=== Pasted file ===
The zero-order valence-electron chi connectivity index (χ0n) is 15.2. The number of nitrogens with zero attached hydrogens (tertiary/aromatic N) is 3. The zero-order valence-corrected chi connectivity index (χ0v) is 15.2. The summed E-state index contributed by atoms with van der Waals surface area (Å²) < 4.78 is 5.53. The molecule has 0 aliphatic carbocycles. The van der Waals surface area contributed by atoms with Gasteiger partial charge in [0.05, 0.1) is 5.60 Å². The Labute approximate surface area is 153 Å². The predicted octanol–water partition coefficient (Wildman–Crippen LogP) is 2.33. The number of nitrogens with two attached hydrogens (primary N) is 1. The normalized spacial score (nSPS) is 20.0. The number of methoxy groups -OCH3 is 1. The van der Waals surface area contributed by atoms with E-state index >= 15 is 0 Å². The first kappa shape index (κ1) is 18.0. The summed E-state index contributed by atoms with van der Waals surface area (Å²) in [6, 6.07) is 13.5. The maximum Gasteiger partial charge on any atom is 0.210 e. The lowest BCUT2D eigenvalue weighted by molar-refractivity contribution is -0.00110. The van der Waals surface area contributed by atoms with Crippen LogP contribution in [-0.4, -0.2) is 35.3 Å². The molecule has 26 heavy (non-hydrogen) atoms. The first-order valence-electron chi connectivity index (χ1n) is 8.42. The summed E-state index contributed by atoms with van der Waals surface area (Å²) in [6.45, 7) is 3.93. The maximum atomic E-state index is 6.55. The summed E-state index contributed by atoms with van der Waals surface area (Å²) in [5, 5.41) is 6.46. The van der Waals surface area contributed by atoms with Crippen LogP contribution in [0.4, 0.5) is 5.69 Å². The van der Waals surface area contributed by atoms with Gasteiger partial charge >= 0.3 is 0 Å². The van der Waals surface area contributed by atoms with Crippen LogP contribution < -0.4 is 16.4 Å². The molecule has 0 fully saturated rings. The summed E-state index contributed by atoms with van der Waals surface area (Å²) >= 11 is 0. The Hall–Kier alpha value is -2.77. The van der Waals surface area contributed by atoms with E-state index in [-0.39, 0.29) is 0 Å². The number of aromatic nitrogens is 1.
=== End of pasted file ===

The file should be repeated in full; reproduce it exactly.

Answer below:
The zero-order valence-electron chi connectivity index (χ0n) is 15.2. The number of nitrogens with zero attached hydrogens (tertiary/aromatic N) is 3. The zero-order valence-corrected chi connectivity index (χ0v) is 15.2. The summed E-state index contributed by atoms with van der Waals surface area (Å²) < 4.78 is 5.53. The molecule has 0 aliphatic carbocycles. The van der Waals surface area contributed by atoms with Gasteiger partial charge in [0.05, 0.1) is 5.60 Å². The Labute approximate surface area is 153 Å². The predicted octanol–water partition coefficient (Wildman–Crippen LogP) is 2.33. The number of nitrogens with two attached hydrogens (primary N) is 1. The normalized spacial score (nSPS) is 20.0. The number of methoxy groups -OCH3 is 1. The van der Waals surface area contributed by atoms with E-state index >= 15 is 0 Å². The first kappa shape index (κ1) is 18.0. The summed E-state index contributed by atoms with van der Waals surface area (Å²) in [6, 6.07) is 13.5. The maximum Gasteiger partial charge on any atom is 0.210 e. The lowest BCUT2D eigenvalue weighted by molar-refractivity contribution is -0.00110. The van der Waals surface area contributed by atoms with Crippen LogP contribution in [-0.4, -0.2) is 35.3 Å². The molecule has 26 heavy (non-hydrogen) atoms. The first-order valence-electron chi connectivity index (χ1n) is 8.42. The summed E-state index contributed by atoms with van der Waals surface area (Å²) in [6.45, 7) is 3.93. The maximum atomic E-state index is 6.55. The summed E-state index contributed by atoms with van der Waals surface area (Å²) in [5, 5.41) is 6.46. The van der Waals surface area contributed by atoms with Crippen LogP contribution in [0.4, 0.5) is 5.69 Å². The van der Waals surface area contributed by atoms with Gasteiger partial charge >= 0.3 is 0 Å². The van der Waals surface area contributed by atoms with Crippen LogP contribution < -0.4 is 16.4 Å². The molecule has 0 fully saturated rings. The summed E-state index contributed by atoms with van der Waals surface area (Å²) >= 11 is 0. The Hall–Kier alpha value is -2.77. The van der Waals surface area contributed by atoms with E-state index in [-0.39, 0.29) is 0 Å². The number of aromatic nitrogens is 1.